Kleene's O

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In set theory and computability theory, Kleene's is a canonical subset of the natural numbers when regarded as ordinal notations. It contains ordinal notations for every computable ordinal, that is, ordinals below Church–Kleene ordinal, . Since is the first ordinal not representable in a computable system of ordinal notations the elements of can be regarded as the canonical ordinal notations.

Kleene (1938) described a system of notation for all computable ordinals (those less than the Church–Kleene ordinal). It uses a subset of the natural numbers instead of finite strings of symbols. Unfortunately, there is in general no effective way to tell whether some natural number represents an ordinal, or whether two numbers represent the same ordinal. However, one can effectively find notations which represent the ordinal sum, product, and power (see ordinal arithmetic) of any two given notations in Kleene's ; and given any notation for an ordinal, there is a computably enumerable set of notations which contains one element for each smaller ordinal and is effectively ordered.


The basic idea of Kleene's system of ordinal notations is to build up ordinals in an effective manner. For members of , the ordinal for which is a notation is . and (a partial ordering of Kleene's ) are the smallest sets such that the following holds.[citation needed]

  • .
  • Suppose is the -th partial computable function. If is total and , then

This definition has the advantages that one can computably enumerate the predecessors of a given ordinal (though not in the ordering) and that the notations are downward closed, i.e., if there is a notation for and then there is a notation for . There are alternate definitions, such as the set of indices of (partial) well-orderings of the natural numbers.[1]

Basic properties of <O[edit]

  • If and and then ; but the converse may fail to hold.
  • induces a tree structure on , so is well-founded.
  • only branches at limit ordinals; and at each notation of a limit ordinal, is infinitely branching.
  • Since every computable function has countably many indices, each infinite ordinal receives countably many notations; the finite ordinals have unique notations, usually denoted .
  • The first ordinal that doesn't receive a notation is called the Church–Kleene ordinal and is denoted by . Since there are only countably many computable functions, the ordinal is evidently countable.
  • The ordinals with a notation in Kleene's are exactly the computable ordinals. (The fact that every computable ordinal has a notation follows from the closure of this system of ordinal notations under successor and effective limits.)
  • is not computably enumerable, but there is a computably enumerable relation which agrees with precisely on members of .
  • For any notation , the set of notations below is computably enumerable. However, Kleene's , when taken as a whole, is (see analytical hierarchy) and not arithmetical because of the following:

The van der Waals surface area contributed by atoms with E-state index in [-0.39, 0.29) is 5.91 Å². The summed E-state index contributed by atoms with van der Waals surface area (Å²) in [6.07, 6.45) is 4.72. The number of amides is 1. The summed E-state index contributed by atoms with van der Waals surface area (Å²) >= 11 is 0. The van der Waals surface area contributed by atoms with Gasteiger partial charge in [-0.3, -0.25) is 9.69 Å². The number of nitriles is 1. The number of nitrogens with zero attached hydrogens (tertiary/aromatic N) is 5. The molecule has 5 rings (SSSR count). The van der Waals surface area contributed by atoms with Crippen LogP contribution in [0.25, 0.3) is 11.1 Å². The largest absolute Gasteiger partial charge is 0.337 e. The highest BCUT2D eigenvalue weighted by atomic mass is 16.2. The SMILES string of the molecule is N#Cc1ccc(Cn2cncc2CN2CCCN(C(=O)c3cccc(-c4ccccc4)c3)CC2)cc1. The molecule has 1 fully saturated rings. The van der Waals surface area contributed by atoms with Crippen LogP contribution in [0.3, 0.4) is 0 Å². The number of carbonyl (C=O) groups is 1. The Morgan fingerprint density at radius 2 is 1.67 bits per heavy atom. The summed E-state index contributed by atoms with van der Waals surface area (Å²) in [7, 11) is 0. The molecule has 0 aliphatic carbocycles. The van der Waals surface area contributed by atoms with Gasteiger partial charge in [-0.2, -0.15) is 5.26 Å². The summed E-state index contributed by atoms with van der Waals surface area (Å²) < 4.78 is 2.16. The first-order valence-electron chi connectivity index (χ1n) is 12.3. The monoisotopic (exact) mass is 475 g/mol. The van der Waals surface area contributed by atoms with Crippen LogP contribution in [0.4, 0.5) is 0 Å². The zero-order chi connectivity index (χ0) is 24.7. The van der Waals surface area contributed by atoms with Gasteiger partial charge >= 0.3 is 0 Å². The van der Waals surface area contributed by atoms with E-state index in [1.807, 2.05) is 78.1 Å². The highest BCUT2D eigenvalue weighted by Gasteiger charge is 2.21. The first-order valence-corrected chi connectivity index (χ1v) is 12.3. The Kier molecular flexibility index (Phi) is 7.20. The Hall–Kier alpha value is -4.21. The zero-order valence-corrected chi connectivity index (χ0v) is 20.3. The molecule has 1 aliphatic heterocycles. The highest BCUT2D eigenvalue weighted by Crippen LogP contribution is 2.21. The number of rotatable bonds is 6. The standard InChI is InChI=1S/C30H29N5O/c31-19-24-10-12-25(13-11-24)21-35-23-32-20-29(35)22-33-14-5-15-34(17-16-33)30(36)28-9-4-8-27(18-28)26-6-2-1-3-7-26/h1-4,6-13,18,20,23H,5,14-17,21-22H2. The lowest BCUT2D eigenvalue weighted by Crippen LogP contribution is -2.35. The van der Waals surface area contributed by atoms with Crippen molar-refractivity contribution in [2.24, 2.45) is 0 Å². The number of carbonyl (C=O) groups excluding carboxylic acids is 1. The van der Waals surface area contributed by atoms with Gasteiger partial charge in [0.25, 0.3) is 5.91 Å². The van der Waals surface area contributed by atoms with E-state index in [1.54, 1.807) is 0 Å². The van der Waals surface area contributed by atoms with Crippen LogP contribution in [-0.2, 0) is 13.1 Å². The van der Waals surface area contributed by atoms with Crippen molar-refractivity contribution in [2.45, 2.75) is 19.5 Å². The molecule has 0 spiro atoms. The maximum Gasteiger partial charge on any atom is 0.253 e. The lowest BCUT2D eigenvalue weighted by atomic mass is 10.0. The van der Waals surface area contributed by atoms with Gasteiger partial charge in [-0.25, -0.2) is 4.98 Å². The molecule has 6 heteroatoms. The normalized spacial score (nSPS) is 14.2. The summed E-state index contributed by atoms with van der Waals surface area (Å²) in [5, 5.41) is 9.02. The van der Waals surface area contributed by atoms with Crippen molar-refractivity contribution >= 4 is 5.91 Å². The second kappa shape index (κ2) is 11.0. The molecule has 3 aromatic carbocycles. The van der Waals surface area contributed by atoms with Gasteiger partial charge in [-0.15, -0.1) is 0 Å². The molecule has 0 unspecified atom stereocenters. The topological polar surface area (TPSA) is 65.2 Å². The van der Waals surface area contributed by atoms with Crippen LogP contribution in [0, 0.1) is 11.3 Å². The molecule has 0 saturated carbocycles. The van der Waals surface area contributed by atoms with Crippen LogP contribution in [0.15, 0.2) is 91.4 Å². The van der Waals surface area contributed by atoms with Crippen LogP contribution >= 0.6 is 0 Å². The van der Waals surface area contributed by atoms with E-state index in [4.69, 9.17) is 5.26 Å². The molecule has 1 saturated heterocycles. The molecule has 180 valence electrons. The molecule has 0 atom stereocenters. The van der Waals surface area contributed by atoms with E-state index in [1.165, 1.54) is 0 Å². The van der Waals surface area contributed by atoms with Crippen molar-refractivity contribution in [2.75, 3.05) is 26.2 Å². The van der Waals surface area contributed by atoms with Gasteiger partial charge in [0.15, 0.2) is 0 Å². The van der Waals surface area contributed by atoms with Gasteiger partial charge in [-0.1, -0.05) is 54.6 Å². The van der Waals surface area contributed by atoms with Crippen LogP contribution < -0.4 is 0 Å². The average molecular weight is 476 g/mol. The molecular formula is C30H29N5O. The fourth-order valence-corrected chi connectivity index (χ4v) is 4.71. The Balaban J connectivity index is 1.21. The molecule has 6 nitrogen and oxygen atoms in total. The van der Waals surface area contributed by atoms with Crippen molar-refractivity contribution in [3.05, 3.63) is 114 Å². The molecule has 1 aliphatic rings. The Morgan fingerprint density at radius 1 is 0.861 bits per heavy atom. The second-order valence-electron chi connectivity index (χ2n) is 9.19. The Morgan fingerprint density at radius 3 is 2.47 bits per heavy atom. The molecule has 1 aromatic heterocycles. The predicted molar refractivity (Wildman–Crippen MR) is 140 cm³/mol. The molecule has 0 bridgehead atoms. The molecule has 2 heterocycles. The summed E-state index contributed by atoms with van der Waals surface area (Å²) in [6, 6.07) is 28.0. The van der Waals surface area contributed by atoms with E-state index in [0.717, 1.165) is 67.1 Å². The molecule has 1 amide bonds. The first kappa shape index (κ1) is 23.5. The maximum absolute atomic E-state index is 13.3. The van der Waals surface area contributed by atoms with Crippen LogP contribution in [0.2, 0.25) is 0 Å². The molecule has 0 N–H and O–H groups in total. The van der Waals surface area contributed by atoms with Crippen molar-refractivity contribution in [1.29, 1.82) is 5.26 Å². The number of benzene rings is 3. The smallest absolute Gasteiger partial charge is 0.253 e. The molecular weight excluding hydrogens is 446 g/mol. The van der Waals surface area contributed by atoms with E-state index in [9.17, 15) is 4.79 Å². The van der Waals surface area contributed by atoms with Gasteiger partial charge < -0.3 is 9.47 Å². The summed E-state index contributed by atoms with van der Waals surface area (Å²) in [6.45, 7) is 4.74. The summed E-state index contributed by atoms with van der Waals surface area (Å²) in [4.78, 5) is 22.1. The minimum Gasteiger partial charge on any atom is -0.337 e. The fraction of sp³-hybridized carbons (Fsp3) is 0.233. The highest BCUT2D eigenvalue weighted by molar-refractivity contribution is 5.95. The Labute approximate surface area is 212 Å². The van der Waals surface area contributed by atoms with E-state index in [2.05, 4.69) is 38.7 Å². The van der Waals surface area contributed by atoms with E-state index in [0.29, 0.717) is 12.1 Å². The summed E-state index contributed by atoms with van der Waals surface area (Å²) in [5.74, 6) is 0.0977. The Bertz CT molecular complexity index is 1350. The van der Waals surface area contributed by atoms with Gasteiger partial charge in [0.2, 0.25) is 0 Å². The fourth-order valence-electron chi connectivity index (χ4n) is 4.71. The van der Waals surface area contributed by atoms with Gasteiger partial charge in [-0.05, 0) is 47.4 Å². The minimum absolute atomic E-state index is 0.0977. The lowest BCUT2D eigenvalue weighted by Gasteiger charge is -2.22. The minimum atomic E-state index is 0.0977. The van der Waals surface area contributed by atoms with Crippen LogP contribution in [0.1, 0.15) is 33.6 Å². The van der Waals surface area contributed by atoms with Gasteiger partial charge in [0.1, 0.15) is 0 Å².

• In fact, is -complete and every subset of is effectively bounded in (a result of Spector).
  • is the universal system of ordinal notations in the sense that any specific set of ordinal notations can be mapped into it in a straightforward way. More precisely, there is a computable function such that if is an index for a computable well-ordering, then is a member of and is order-isomorphic to an initial segment of the set .
  • There is a computable function , which, for members of , mimics ordinal addition and has the property that . (Jockusch)

Properties of paths in <O[edit]

A path in is a subset of which is totally ordered by and is closed under predecessors, i.e. if is a member of a path and then is also a member of . A path is maximal if there is no element of which is above (in the sense of ) every member of , otherwise is non-maximal.

  • A path is non-maximal if and only if is computably enumerable (c.e.). It follows by remarks above that every element of determines a non-maximal path ; and every non-maximal path is so determined.
  • There are maximal paths through ; since they are maximal, they are non-c.e.
  • In fact, there are maximal paths within of length . (Crossley, Schütte)
  • For every non-zero ordinal , there are maximal paths within of length . (Aczel)
  • Further, if is a path whose length is not a multiple of then is not maximal. (Aczel)
  • For each c.e. degree , there is a member of such that the path has many-one degree . In fact, for each computable ordinal , a notation exists with . (Jockusch)
  • There exist paths through which are . Given a progression of computably enumerable theories based on iterating Uniform Reflection, each such path is incomplete with respect to the set of true sentences. (Feferman & Spector)
  • There exist paths through each initial segment of which is not merely c.e., but computable. (Jockusch)
  • Various other paths in have been shown to exist, each with specific kinds of reducibility properties. (See references below)

See also[edit]


  1. ^ S. G. Simpson, The Hierarchy Based on the Jump Operator, p.269. The Kleene Symposium (North-Holland, 1980)
  • Church, Alonzo (1938), "The constructive second number class", Bull. Amer. Math. Soc., 44 (4): 224–232, doi:10.1090/S0002-9904-1938-06720-1
  • Kleene, S. C. (1938), "On Notation for Ordinal Numbers", The Journal of Symbolic Logic, Association for Symbolic Logic, 3 (4): 150–155, doi:10.2307/2267778, JSTOR 2267778, S2CID 34314018
  • Rogers, Hartley (1987) [1967], The Theory of Recursive Functions and Effective Computability, First MIT press paperback edition, ISBN 978-0-262-68052-3
  • Feferman, Solomon; Spector, Clifford (1962), "Incompleteness along paths in progressions of theories", Journal of Symbolic Logic, 27 (4): 383–390, doi:10.2307/2964544, JSTOR 2964544, S2CID 33892829